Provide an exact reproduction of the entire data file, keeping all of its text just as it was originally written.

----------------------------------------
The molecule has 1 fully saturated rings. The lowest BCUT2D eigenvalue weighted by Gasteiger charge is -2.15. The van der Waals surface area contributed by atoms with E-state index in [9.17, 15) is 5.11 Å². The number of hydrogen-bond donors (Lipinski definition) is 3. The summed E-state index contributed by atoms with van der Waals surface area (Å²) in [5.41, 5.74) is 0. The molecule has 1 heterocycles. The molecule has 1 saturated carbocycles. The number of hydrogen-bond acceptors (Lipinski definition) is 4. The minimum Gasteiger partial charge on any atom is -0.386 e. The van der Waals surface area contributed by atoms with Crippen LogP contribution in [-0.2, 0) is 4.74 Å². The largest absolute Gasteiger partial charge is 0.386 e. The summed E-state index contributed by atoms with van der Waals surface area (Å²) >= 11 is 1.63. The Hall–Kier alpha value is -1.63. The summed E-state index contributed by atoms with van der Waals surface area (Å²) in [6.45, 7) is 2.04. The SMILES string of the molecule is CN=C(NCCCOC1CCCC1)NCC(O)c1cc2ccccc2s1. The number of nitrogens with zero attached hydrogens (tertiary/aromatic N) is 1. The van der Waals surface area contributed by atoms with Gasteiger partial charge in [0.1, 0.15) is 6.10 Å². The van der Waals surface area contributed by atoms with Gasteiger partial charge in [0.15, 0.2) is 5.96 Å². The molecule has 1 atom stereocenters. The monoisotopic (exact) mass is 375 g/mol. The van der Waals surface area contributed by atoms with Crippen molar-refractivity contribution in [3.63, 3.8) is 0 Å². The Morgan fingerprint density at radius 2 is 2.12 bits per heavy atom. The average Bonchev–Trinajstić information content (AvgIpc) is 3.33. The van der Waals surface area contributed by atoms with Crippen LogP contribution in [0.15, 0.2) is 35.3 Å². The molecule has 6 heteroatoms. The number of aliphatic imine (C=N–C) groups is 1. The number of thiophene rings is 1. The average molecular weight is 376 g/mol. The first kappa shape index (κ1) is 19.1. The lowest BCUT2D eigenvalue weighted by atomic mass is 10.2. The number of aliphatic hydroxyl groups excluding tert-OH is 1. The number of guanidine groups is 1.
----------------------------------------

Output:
The molecule has 1 fully saturated rings. The lowest BCUT2D eigenvalue weighted by Gasteiger charge is -2.15. The van der Waals surface area contributed by atoms with E-state index in [9.17, 15) is 5.11 Å². The number of hydrogen-bond donors (Lipinski definition) is 3. The summed E-state index contributed by atoms with van der Waals surface area (Å²) in [5.41, 5.74) is 0. The molecule has 1 heterocycles. The molecule has 1 saturated carbocycles. The number of hydrogen-bond acceptors (Lipinski definition) is 4. The minimum Gasteiger partial charge on any atom is -0.386 e. The van der Waals surface area contributed by atoms with Crippen LogP contribution in [-0.2, 0) is 4.74 Å². The largest absolute Gasteiger partial charge is 0.386 e. The summed E-state index contributed by atoms with van der Waals surface area (Å²) >= 11 is 1.63. The Hall–Kier alpha value is -1.63. The summed E-state index contributed by atoms with van der Waals surface area (Å²) in [6.45, 7) is 2.04. The SMILES string of the molecule is CN=C(NCCCOC1CCCC1)NCC(O)c1cc2ccccc2s1. The number of nitrogens with zero attached hydrogens (tertiary/aromatic N) is 1. The van der Waals surface area contributed by atoms with Gasteiger partial charge in [0.1, 0.15) is 6.10 Å². The van der Waals surface area contributed by atoms with Gasteiger partial charge in [0.15, 0.2) is 5.96 Å². The molecule has 1 atom stereocenters. The monoisotopic (exact) mass is 375 g/mol. The van der Waals surface area contributed by atoms with Crippen molar-refractivity contribution in [3.63, 3.8) is 0 Å². The Morgan fingerprint density at radius 2 is 2.12 bits per heavy atom. The average Bonchev–Trinajstić information content (AvgIpc) is 3.33. The van der Waals surface area contributed by atoms with Crippen LogP contribution in [0.15, 0.2) is 35.3 Å². The molecule has 6 heteroatoms. The number of aliphatic imine (C=N–C) groups is 1. The number of thiophene rings is 1. The average molecular weight is 376 g/mol. The first kappa shape index (κ1) is 19.1. The lowest BCUT2D eigenvalue weighted by atomic mass is 10.2. The number of aliphatic hydroxyl groups excluding tert-OH is 1. The number of guanidine groups is 1.